Archaeological Research on Great Basilica of Nekresi

21 June 2016
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Since May 2016 The Georgian National Museum expedition resumed studies of the land of "Dolotchopi"- territory near the municipal city of Kvareli, on the right bank of the Duruji river. There was revealed the ancient temple, which was the oldest and the largest among Christian churches preserved underground.

Since 2012, selected archaeological excavations, as part of the Nekresi settlement rehabilitation works, are implemented with the initiative and financial support of the National Agency for Cultural Heritage Reservation of Georgia. 

The temple was discovered in 2004. According to the excavations held in 2012-2014, the general outline of the grand hall of the V century basilica was revealed. Its sizes are significantly bigger than any other basilicas of Georgia. The main hall of the building was divided into 3 naves by 5 pairs of cross-shaped columns. At the eastern corner of the central nave was the altar apse which had a shape of a horseshoe. In the apse four-pedestal royal throne was discovered. On the extreme eastern part of the gallery baptistery had been arranged.

Including the newly revealed structures, the sizes of this ancient basilica were 44Х27 meters, thus it has no analogue in the Caucasus and neighboring regions of the Christian world. The sophisticated design and artistic solutions of this building make it as important as early Christian basilicas of the Roman-Byzantine world.

During the excavations another sensational discovery was made: It turned out that this temple was built on the ruins of earlier church which was 25 meters long and about 15 meters in width. The initial excavation of this church revealed IV century characteristic material, confirming that the building was definitely built in this period. It is considered that the ancient basilica was destroyed by an earthquake in the first half of the V century and in the second half the new basilica was built.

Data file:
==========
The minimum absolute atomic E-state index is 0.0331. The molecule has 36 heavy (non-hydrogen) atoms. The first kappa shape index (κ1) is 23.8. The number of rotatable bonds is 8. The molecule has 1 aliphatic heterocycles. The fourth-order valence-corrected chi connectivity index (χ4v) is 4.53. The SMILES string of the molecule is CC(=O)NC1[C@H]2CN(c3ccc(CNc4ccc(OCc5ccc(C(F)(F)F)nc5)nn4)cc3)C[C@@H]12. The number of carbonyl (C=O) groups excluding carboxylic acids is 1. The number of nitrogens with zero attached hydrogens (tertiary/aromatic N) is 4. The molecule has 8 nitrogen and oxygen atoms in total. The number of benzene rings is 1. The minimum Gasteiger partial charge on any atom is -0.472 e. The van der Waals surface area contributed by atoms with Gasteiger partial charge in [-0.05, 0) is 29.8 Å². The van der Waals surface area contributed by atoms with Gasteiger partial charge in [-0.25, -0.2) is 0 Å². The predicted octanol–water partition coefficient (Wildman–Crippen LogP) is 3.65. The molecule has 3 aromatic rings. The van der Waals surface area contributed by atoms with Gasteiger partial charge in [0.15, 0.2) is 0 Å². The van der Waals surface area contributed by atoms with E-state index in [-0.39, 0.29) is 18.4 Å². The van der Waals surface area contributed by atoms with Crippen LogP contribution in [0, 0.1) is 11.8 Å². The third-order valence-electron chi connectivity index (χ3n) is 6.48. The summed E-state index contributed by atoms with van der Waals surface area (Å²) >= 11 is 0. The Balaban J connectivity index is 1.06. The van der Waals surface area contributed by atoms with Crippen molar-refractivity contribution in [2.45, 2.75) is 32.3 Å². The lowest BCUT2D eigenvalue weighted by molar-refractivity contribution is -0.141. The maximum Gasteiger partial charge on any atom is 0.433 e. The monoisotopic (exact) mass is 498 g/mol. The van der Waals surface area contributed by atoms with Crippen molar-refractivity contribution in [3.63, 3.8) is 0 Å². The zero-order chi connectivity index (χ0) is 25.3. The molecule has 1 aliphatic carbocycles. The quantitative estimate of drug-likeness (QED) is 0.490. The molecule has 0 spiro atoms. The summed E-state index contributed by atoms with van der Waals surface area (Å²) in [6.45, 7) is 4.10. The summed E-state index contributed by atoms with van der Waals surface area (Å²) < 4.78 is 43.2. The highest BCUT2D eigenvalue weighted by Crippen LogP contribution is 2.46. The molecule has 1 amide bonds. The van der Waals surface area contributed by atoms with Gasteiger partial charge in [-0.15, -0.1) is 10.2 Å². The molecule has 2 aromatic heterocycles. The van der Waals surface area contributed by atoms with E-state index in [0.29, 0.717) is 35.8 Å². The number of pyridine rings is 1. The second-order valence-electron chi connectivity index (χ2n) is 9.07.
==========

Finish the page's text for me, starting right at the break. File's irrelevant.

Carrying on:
The current expedition, during this - 2016 season, obtained the additional information about the basilica Near Duruji. It was discovered that the Basilica had powerful tower-like structures on both corners. These structures were made for strength and resistance and also were creating the aesthetics of the front plane. Front plane tower-equipped basilicas were widely used in the Christian Roman Empire and early Byzantine church architectures. Later, they transformed into the Roman temple and the Gothic art.

The architecture and engineering of this basilica confirmed that after a few decades from the adoption of the Christianity, the high standards buildings were built in Georgia.

The curator of the expedition is archaeologist, art historian, Professor Nodar Bakhtadze. The expedition is attended by Georgian National Museum archaeologists - Vaja Mamiashvili, Bachana Gabekhadze, Jimsher Chkhvimiani, Giorgi Gogoladze and Giorgi Kurtanidze. The expedition is joined by the members of the University of Warsaw (Poland), Fridrich Shciller University Jena (Germany) and the Philosophy Theology and Religion University.